17. 17. Lignocellulosic Activities of Actinomycetes  According to Lynd et al (2002) there is a considerable concentration of cellulytic capabilities among Actinomyceltales.  Actinomycetes are well known for their ability to decompose complex molecules, particularly lignocellulose components  Micromonospora spp and Strptomyces spp are well known for their decomposition ability on Biomass
  18. 18. Actinomycetes and cellulytic activities Growth TempSpeices mesophilicM. chalcea mesophilicS. roseflavus MesophilicS. reticuli ThermophilicThermobifidia fusca mesophilicKibdelosporanguim Philippinenses Most of actinomycete species can be isolated from both soil and water.
  19. 19. Bioprocessing of cellulosic Biomass  Steps (mediated events): 1) Cellulase production 2) Hydrolysis of cellulose/hemicellulose 3) Fermentation of cellulose hydrolysis products e.g. glucose 4) Fermentation of hemicellulose hydrolysis products other than glucose e.g. xylose biomass fuel Microbial cellulose utilization fundamental and biotechnology; 2002
  20. 20. Bioprocessing of cellulosic Biomass This diagram shows the capability of consolidation or separation of mediate events (steps) of bioprocessing of Biomass Source: Microbial cellulose utilization fundamental and biotechnology; 2002 • SHF: Separated Hydrolysis and Fermentation • SSF: Simultaneous Saccharification and Fermentation • SSCF: Simultaneous Saccharification and Cofementation • CBP: Consolidate Bioprocessing
  21. 21. Consolidated Bioprocessing CBP  In which all bioprocessing steps are combined together as one process  Biomass processing technology has exhibited a trend toward increasing consolidation over time  Advantages  Efficiency + Economically effective  CBP organisms:  Single organism  Community of organisms( symbiotic consortium) (which is more efficient???)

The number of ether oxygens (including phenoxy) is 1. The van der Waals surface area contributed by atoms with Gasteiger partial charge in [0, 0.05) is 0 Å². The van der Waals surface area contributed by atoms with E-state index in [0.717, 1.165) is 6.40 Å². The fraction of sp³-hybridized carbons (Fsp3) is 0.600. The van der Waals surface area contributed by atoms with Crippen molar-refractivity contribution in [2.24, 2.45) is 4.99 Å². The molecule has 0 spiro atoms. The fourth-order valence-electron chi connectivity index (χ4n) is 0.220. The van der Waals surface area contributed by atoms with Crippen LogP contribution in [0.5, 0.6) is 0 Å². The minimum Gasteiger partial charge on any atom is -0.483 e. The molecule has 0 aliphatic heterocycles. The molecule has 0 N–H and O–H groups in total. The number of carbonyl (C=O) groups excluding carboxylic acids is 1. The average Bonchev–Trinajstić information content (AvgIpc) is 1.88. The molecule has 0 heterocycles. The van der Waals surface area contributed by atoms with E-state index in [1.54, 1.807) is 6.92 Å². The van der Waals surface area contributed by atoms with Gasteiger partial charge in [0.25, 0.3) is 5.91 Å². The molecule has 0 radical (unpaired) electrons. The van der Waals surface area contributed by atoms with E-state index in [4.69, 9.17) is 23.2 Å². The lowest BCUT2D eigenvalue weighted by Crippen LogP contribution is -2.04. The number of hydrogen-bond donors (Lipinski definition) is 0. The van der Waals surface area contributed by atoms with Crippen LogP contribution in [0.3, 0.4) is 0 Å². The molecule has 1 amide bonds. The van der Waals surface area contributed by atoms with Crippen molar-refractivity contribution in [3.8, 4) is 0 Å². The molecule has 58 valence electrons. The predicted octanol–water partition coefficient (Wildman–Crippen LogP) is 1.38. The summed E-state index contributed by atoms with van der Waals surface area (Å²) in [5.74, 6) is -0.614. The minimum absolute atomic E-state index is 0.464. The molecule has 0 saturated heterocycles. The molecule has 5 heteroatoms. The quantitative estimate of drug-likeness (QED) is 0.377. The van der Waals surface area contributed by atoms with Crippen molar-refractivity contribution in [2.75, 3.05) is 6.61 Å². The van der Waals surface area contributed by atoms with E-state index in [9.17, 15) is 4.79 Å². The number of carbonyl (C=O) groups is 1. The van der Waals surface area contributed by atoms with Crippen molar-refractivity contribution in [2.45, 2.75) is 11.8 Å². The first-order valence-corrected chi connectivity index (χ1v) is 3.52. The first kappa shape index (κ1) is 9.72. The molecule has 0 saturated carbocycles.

22. 22. Symbiotic Consortium  A community of organisms  i.e 2 or more organisms living in association  Symbiosis may be : mutualism, commensalism, o antagonism  Types:  Natural consortuim  Engineered consortuim Genetically Recombined natural capabilities i.e. ecological approaches
  23. 23. Natural Consortium  The main problem  doesn’t accumulate high levels of biofuel why?  Biofuel molecules are molecules of energy  Biofuels represents an a pportunity for a new consortia member (organism) to exploit  Natural consortia tend to thermodynamically free energy of molecules till the lowest level  Be overcome by  engineering consortia
  24. 24. Models of microbial interactions in a consortuim (dual culture)
  25. 25. Sequential utilization  2 oranisms M1 and M2  The fuel molecule (F1) is considered a waste product of M1. However, it is degraded by M2 as source of energy e.g. commensalism  No accumlation of fuel molecules
  26. 26. Co-utilization  M1 & M2 are competing to utilize the substrate , producing fuel molecules  Competitive symbiosis i.e. controlled by inhibitors /activatiors  Fuel considered waste product of both organsims  There is accumulation of fuel
  27. 27. Substrate transformation  M1 acts on substrate converting it to a form that can be utilized by M2  e.g. pretreatment of lignocellulosic material  mutualsim
  28. 28. Product transformation  M1 produces fuel products as waste product  M2 act on fuel to convert it into an alternative fuel  Look like sequential utilization. However, the fuel molecules are converted to alternative fuel , not completely utilized